Recognize that in a multi-digit whole number, a digit in one place represents ten times what it represents in the place to its right. For example, recognize that 700 ÷ 70 = 10 by applying concepts of place value and division. * Grade 4 expectations in this domain are limited to whole numbers less than or equal to 1,000,000.

Quarter 1

Quarter 2

Quarter 3

Quarter 4

Recognize that in a multi-digit whole number, a digit in one place represents ten times what it represents in the place to its right. For example, recognize that 700 ÷ 70 = 10 by applying concepts of place value and division.

Continue as needed. Recognize that in a multi-digit whole number, a digit in one place represents ten times what it represents in the place to its right. For example, recognize that 700 ÷ 70 = 10 by applying concepts of place value and division.

Continue as needed. Recognize that in a multi-digit whole number, a digit in one place represents ten times what it represents in the place to its right. For example, recognize that 700 ÷ 70 = 10 by applying concepts of place value and division.

Continue as needed. Recognize that in a multi-digit whole number, a digit in one place represents ten times what it represents in the place to its right. For example, recognize that 700 ÷ 70 = 10 by applying concepts of place valueand division.

What is the relationship between the digits in this number? (e.g. 777, etc.)

How would adding a 0 to the end of a number affect the value of the digits? (e.g. 75 becoming 750)

Ask students to show 523 in two different ways. Use base ten blocks or a place value chart to show examples. (see example to the right)

How do you think place value connects to other math operations? (e.g. explore the relationship between place value and multiplication/division)

Jill created a number using 15 base ten blocks. Using the same number of blocks, what other numbers could Jill make?

How many different ways can you use base ten blocks to show 293?

About the Math

Our number system is a base ten system. Each place value is ten times as great as the place to its immediate right. So 100 is 10 times the tens place. When you use division to compare two values you should always get a quotient of ten. For example, 7000 ÷ 700 = 10 showing that the place value to the left is ten times greater than the place value at the right. Important vocabulary for this standard includes placevalue and digit. Visit the online dictionary for additional vocabulary support.

The Illustrative Mathematics tasks below demonstrate expectation for this standard.

## Recognize that in a multi-digit whole number, a digit in one place represents ten times what it represents in the place to its right. For example, recognize that 700 ÷ 70 = 10 by applying concepts of place value and division. * Grade 4 expectations in this domain are limited to whole numbers less than or equal to 1,000,000.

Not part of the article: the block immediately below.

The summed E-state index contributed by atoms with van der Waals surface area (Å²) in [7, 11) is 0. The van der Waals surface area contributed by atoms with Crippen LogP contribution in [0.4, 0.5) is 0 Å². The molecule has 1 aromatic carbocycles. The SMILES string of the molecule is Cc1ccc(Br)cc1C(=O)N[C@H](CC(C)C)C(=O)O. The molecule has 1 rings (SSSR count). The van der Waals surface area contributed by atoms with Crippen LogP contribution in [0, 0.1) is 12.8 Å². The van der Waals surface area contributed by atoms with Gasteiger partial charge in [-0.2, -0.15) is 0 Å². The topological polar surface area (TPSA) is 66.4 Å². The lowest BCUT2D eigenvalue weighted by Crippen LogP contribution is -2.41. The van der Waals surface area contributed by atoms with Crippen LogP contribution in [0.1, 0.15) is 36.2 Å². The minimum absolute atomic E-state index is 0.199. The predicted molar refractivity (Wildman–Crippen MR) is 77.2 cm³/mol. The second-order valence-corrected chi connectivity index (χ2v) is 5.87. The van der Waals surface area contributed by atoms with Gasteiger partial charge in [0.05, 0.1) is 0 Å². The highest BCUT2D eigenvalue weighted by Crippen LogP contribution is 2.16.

Recognize that in a multi-digit whole number, a digit in one place represents ten times what it represents in the place to its right. For example, recognize that 700 ÷ 70 = 10 by applying concepts of place value and division.

Recognize that in a multi-digit whole number, a digit in one place represents ten times what it represents in the place to its right. For example, recognize that 700 ÷ 70 = 10 by applying concepts of place value and division.

Recognize that in a multi-digit whole number, a digit in one place represents ten times what it represents in the place to its right. For example, recognize that 700 ÷ 70 = 10 by applying concepts of place valueand division.

Increasing Rigor

Our number system is a base ten system. Each place value is ten times as great as the place to its immediate right. So 100 is 10 times the tens place. When you use division to compare two values you should always get a quotient of ten. For example, 7000 ÷ 700 = 10 showing that the place value to the left is ten times greater than the place value at the right. Important vocabulary for this standard includesAbout the Mathplacevalueanddigit. Visit the online dictionary for additional vocabulary support.The Illustrative Mathematics tasks below demonstrate expectation for this standard.

Exemplary Resources for Multiple Means of Engagement, Expression, and Representation (UDL)Teaching Student-Centered Mathematics(Grades 3-5)pg. 48 *Figure 2.7, *What Comes Next - Activity 2.8,pg. 50 (Collecting 10,000, Showing 10,000, How Long?/How Far?)XXXXXXXXXXXXXXXXXXXXXXXXXXXXXXXXXXXXXXXXXXXXXXXXXXXXXXXXXXXXXXXXXXXXXXX

## Learnzillion Video Resources (5 Lessons)

More from Learnzillion:Print Resources:NumbersPages 1-7,(Mystery Number)

Building Number Power 3-5 (134-138)

p. 18,19-21, 35-36, 37-38, 41 and 48

Nimble with Numbers (4-5)pg. 31-33

Online Resources:(lesson plan)

(Zip file of word docs.

Organizers can be edited for differentiation.)

number line

(lesson plan)

(Sarah Hicks, Veterans)

Teacher guide for virtual manipulatives 4.NBT.1

(lesson)

Cache County Public Schools, Utah)

Georgia Public Schools, pg.12

Georgia Public Schools, pg.16

Connecting to Children's Literature:How Much is a MillionBy David Schwartz## Questions/Comments:

Contact John SanGiovanni at jsangiovanni@hcpss.org.Use and Sharing of HCPSS Website and ResourcesHoward County Public Schools Office of Elementary Mathematics Curricular Projects has licensed this product under a Creative Commons Attribution-NonCommercial-NoDerivs 3.0 Unported License.